by Sarah Berlinger
The conservation of a Bicentennial felt flag from the Hanover Historical Society of Hanover, Massachusetts, presented MTS with a unique quandary: what is the best way to patch the pest-damaged felt flag while maintaining a color and texture consistent with the original object? The answer: Needle felting!
After several tries of making the patch with various shades of blue cotton fabric, it was determined that not only were the colors not a match, but the tight weave of the cotton did not possess the same loft of the felt flag. Using wool roving in shades of blue, gray, white, and brown, small amounts of fibers from each color were blended together by hand until a color match was found, including allowances for color damage through soil deposits, light, and age. After the flag was humidified to reduce wrinkling and spot cleaned to reduce localized soil deposits, a map of the missing areas of the flag was traced onto a lightweight, non-woven polyester substrate (Reemay®).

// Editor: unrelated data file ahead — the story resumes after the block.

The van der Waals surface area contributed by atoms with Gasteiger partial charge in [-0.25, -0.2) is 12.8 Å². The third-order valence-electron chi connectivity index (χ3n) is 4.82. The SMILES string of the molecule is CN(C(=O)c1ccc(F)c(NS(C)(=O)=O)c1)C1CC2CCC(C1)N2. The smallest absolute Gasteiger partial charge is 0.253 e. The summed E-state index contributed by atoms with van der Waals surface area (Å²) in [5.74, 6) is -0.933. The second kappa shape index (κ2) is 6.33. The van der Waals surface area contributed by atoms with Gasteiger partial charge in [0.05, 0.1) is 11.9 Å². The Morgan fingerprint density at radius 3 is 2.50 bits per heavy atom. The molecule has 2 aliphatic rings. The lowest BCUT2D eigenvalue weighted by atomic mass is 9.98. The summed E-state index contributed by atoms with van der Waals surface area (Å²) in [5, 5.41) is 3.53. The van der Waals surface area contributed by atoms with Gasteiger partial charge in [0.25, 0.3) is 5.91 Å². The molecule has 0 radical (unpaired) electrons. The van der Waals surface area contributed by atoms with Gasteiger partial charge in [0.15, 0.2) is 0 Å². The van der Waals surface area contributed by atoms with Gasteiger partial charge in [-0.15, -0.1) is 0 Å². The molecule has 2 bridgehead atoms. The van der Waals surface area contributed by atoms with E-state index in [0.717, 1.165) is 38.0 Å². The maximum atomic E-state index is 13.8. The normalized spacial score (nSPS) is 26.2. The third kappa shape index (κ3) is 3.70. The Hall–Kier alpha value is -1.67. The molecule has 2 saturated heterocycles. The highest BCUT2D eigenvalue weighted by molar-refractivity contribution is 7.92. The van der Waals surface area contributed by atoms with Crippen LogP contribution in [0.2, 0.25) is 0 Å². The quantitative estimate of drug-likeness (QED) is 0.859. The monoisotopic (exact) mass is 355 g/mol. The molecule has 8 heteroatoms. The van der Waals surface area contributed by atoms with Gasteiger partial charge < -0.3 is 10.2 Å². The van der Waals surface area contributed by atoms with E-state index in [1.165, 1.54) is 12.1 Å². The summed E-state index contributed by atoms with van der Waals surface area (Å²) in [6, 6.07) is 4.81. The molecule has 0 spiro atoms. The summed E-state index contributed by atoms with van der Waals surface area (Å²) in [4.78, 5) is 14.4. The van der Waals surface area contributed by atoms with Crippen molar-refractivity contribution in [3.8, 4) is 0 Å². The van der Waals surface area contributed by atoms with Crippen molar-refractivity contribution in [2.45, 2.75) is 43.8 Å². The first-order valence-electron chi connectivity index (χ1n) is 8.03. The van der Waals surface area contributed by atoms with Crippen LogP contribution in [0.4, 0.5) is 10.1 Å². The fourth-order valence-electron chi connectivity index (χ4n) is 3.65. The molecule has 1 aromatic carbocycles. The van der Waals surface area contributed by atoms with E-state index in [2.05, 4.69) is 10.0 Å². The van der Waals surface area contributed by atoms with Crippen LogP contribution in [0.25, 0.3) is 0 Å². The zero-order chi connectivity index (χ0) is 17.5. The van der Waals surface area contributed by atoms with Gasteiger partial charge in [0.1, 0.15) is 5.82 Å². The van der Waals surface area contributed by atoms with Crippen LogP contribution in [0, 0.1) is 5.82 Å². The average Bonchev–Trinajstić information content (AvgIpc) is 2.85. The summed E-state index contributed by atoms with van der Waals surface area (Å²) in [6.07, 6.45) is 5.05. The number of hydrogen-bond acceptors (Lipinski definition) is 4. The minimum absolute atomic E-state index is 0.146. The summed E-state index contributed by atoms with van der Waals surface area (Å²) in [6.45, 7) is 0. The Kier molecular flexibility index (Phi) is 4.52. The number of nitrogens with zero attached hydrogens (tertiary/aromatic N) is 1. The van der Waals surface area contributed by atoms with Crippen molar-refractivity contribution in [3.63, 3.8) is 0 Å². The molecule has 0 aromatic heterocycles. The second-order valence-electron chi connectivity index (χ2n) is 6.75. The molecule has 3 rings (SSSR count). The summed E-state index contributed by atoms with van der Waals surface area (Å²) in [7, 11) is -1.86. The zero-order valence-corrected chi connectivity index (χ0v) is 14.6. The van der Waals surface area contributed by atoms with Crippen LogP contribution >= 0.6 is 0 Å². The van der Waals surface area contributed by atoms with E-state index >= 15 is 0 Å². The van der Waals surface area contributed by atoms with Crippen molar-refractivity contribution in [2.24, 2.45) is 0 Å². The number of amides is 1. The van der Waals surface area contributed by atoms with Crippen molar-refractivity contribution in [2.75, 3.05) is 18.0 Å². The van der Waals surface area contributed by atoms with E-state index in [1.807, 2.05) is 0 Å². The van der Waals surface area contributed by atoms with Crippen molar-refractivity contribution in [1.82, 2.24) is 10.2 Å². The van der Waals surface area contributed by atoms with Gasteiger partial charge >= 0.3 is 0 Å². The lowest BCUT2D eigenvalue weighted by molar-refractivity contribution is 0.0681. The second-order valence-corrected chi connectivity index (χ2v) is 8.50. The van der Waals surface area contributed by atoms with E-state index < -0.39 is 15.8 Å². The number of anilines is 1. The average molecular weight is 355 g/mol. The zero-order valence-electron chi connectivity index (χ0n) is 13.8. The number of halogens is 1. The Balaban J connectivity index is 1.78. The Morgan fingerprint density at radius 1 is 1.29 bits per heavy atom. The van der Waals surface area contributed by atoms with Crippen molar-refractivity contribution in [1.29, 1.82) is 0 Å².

Using a needle felting tool and mat, the blended wool roving was felted into the template traced on the substrate. The patch was placed under the object and the roving was lined up with the losses in the flag. A small amount of felting was done where the patch edge met the object edge, to achieve a seamless transition. After the patch was securely fastened to the flag, a cotton backing fabric was attached, adding a layer of stability to the entire object.
From the photograph at the beginning of this post, it's clear to see that needle felting was the best choice for making an effective repair to the Bicentennial flag. In addition to conserving the flag, we added a new skill to the MTS repertoire, and one that will serve us well in the years to come.